Oboronservis

The Oboronservis fraud case seems to finally be wrapping up. To recap, in the autumn of 2012 the Russian Minister of Defense was sacked after a scandal broke regarding corruption in an agency [Oboronservis] dedicated to outsourcing services for the Ministry of Defence. Oboronservis was accused of defrauding the state through various schemes.

The main suspect, Yevgenia Vasilyeva, also happened to be having an affair with the Minister of Defense, Anatoly Serdyukov, at the time.

Vasilyeva was sentenced to a 5 year prison sentence this past May. She had already spent 2.5 years under “house arrest”, but had been spotted shopping in high-end Moscow stores during that time. Her lawyers had vowed to appeal.

On 20 August, it was reported that Vasilyeva’s father paid the state a fine of 216,287,223 roubles for all the defendants in the Oboronservis case.

UDO is the Russian parole agency.
UDO is the Russian parole agency. Alla Naumchova posted this to Facebook with the comment: “Условно Досрочное обогащение” [Conditional Early Enrichment].
Olga Romanova wrote on her Facebook page:

“It is reported that Yevgenia Vasilyeva has fully repaid the damages caused – 216 million roubles – and will be released tomorrow.”

Romanova also noted that Vasilyeva had “earned on the market: 216 million roubles was worth $7 million two years ago, and today, in order to achieve the desired amount of 216 million roubles you just need to sell $3 million.”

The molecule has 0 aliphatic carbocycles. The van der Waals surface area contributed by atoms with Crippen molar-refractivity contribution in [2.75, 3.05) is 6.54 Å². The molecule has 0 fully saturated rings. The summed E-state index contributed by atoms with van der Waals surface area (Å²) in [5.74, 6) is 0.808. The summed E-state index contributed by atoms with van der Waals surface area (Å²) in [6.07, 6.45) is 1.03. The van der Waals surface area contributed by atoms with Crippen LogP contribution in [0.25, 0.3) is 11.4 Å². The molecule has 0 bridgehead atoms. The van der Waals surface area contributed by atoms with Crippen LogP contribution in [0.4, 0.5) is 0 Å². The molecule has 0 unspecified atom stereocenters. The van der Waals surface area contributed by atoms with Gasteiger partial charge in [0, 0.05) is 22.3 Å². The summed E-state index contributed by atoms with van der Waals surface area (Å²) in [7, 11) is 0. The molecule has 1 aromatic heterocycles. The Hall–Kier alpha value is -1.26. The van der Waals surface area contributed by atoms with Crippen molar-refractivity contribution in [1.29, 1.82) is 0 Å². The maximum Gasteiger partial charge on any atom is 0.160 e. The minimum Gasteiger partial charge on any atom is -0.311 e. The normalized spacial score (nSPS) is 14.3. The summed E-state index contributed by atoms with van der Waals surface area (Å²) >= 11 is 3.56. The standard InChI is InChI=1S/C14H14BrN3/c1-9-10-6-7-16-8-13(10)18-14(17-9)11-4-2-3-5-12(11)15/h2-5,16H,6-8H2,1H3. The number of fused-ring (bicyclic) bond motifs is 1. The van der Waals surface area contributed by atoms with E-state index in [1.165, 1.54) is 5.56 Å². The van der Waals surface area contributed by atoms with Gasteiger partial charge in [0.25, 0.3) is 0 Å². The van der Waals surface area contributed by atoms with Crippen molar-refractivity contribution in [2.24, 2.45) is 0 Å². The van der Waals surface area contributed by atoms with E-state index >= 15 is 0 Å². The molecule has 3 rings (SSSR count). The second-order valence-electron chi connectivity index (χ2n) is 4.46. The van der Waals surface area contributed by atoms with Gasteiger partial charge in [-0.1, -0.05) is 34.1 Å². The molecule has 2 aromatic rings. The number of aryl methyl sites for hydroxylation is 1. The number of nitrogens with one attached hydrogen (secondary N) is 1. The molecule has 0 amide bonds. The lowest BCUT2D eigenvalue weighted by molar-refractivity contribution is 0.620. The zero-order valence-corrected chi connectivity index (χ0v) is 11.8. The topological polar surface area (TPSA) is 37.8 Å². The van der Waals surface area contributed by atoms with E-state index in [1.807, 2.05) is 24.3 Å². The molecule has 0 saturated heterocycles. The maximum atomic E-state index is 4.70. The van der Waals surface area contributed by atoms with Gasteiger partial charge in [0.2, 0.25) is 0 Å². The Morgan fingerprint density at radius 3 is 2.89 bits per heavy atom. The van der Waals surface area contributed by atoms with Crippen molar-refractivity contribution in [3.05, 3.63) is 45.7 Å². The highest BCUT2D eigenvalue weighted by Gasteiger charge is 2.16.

Komsomolskaya Pravda reported:

“Everyone who investigated the “Oboronservis” case is outraged in the extreme”, one of the participants in the investigation told RIA Novosti.

The Prosecutor had asked that Vasilyeva be sentenced to 8 years probation, to take her State Order of Merit, to fine her a million roubles, and to return to the victims 800 million roubles.

Yesterday, Oleg Kozyrev commented:

“The court did not oppose the parole of Vasilyeva. But did oppose the parole of Vitishko [an environmental activist arrested during the Sochi 2014 olympics]. And this is all you need to know about the parole system and the courts.”

Rustem Adagamov tweeted:

“Vasilyeva has been released from prison, where apparently she had never been. In Russia anything is possible.”

Ilya Shumanov of Transparency International wrote on Facebook:

“One of the most important principles of any anti-corruption campaign is the inevitability of real punishment for corruption. Lack of impunity. (No impunity).

You can speak countless words about the fight against corruption and send signals about its harm, but it is enough to release the corrupt and thus cancel out all that had been done previously, and [everything that had been] achieved.
Another anti-corruption campaign in the country has ended. Once again it has come to nothing.”

Konstantin Jankauskas noted:

“The “release” of Vasilyeva is a terrible shame for the country. A shameless and cynical public demonstration of the absolute impunity of public thieves before the law.

“Plunder and steal, the law does not apply to us.” This was the simple message that we received today.

Vladimir Osechkin publicized the name of the judge who made the decision to parole Vasilyeva:

“[Vasilyeva spent] 34 days in prison, and more than 90% of her time… just 5 minutes from the Kremlin.”

Osechkin noted the judge’s youth and said it was clear that the order had been sent down from above.

“I believe that in a year or two he will be promoted to a judge of the regional court. Unless, of course, he is not employed with a law firm with Vasilyeva.”

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